Phillips P50 - right side

The British Hub Co brakes are operated by back pedal to the rear, which gives excellent performance and can easily be made to lock up the wheel under excessive pressure.  The twist change situated on the left bar features a most unconventional addition-pre-select gears!  Properly set up, this precisely locates the gear before you've let out the clutch, to provide a perfect crunch-free shift.  This appreciably contributes to the operational impression of quality, but this mechanism will also automatically block the rider shifting beyond one position at a time, and physically prevent you going from 3rd straight to neutral or through into 1st.  This situation is overcome by an additional thumb operated override lever under the twist-grip, but its operation never really comes naturally and you are only reminded to use it after first finding yourself battling against the change.

Now with all the controls sorted out, would sir care to take our latest model for a ride?  Thank you Mr Phillips; don't mind if I do!  The decompressor trigger gets the motor spinning much more easily than similar machines without such a considerate facility, and the trigger choke readily fires up the engine without the need to reach down and fiddle with nasty petroily bits-all very civilised.  A couple more flicks on the choke and the motor very quickly settles down to a steady tick-over beat, so the whole outfit feels really good before you've even pulled off!  Getting away reveals a nice clutch with clean shifts and a steady urge right up through the gears on ideally spaced ratios.  The bike is light and nimble, but reminds you its conservative design isn't intended to be scratched around corners by fairly readily scraping the centre stand, though this does establish the handling as sure footed up to its intended limit.  The exhaust note gives a pleasantly powerful and regular beat broken by a loud induction draw under throttle through the unducted filter on the back of the carb.  Despite the confident impression of power this may give, in this case it can become a little tiring on longer runs since this is actually not a sports machine.  The P50 is consistently strong throughout its range but was never intended to work at revs, and is most comfortable cruising steadily.  The VDO speedo tops out between 35 & 40mph according to best conditions, but it's so pleasant in top gear around 25mph that you generally settle down around this natural speed.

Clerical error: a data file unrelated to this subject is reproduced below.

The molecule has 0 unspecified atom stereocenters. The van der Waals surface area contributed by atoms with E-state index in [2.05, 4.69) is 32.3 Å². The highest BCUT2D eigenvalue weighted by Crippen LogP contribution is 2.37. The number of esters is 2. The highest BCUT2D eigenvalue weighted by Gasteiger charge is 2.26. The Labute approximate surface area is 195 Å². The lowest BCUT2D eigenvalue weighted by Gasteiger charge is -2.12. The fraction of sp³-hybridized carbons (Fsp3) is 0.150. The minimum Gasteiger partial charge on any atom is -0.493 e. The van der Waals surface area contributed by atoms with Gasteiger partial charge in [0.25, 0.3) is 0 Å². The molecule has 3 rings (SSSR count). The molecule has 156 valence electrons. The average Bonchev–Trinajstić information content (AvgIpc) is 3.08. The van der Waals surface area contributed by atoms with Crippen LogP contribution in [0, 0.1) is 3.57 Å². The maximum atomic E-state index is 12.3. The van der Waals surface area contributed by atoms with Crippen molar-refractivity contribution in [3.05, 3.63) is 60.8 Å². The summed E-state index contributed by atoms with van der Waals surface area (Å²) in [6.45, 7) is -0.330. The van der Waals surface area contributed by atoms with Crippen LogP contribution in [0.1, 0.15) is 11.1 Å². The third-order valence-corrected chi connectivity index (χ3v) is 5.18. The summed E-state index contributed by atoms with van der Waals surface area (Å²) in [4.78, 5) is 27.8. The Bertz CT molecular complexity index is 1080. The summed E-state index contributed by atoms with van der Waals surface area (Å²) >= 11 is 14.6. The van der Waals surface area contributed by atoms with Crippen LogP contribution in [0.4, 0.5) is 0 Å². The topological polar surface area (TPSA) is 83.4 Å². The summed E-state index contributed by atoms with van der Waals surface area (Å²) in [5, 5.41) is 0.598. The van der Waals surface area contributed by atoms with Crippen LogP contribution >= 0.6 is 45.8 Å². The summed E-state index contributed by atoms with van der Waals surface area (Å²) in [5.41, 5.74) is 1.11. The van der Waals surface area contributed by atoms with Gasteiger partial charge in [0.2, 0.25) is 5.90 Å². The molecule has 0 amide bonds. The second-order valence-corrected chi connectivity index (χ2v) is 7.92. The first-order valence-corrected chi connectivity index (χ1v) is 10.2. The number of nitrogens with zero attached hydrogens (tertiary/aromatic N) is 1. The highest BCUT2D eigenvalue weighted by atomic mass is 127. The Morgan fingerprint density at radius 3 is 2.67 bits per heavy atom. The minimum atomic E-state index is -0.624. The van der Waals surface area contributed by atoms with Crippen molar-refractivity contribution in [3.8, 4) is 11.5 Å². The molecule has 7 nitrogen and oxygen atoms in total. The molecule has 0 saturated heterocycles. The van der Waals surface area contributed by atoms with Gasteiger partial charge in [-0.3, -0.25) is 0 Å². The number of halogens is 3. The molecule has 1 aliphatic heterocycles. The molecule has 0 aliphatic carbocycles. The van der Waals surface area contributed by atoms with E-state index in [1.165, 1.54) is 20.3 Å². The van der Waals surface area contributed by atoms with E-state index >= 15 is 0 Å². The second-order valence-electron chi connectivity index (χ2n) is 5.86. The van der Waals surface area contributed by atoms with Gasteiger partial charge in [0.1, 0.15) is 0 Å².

The Phillips Gadabout Deluxe 3 is simply a superb quality ride, not fast, but it doesn't need to be-it's got class.  The Gentleman's Club of old mopeds!

The Raleigh Group's decision to factor branded Motobécane products for the 1962 season meant that the P50 was actually produced for barely two years-it deserved much more!  If circumstances could have been different and the Gadabout naturally developed with rear suspension, it may well have gone on for a long time as a fine machine.  Sadly the Phillips brand name became another casualty of group rationalisation, and had disappeared from the manufacturer's lists by 1964.

All the Phillips Gadabouts are really nice quality British brand machines, inexplicably unappreciated and ridiculously undervalued.  The P50 was surely the finest of these, however it wasn't the last Gadabout.  That honour went to a completely different factored machine that wore the Phillips logo for the final time.  Labelled under various badges and in several forms, this machine went on to become developed over nearly 20 years of continuous production and surely rank as one of the greatest mopeds of all time-but the Gadabout Mk IV model PM2 is the start of another story!

First published, October 2001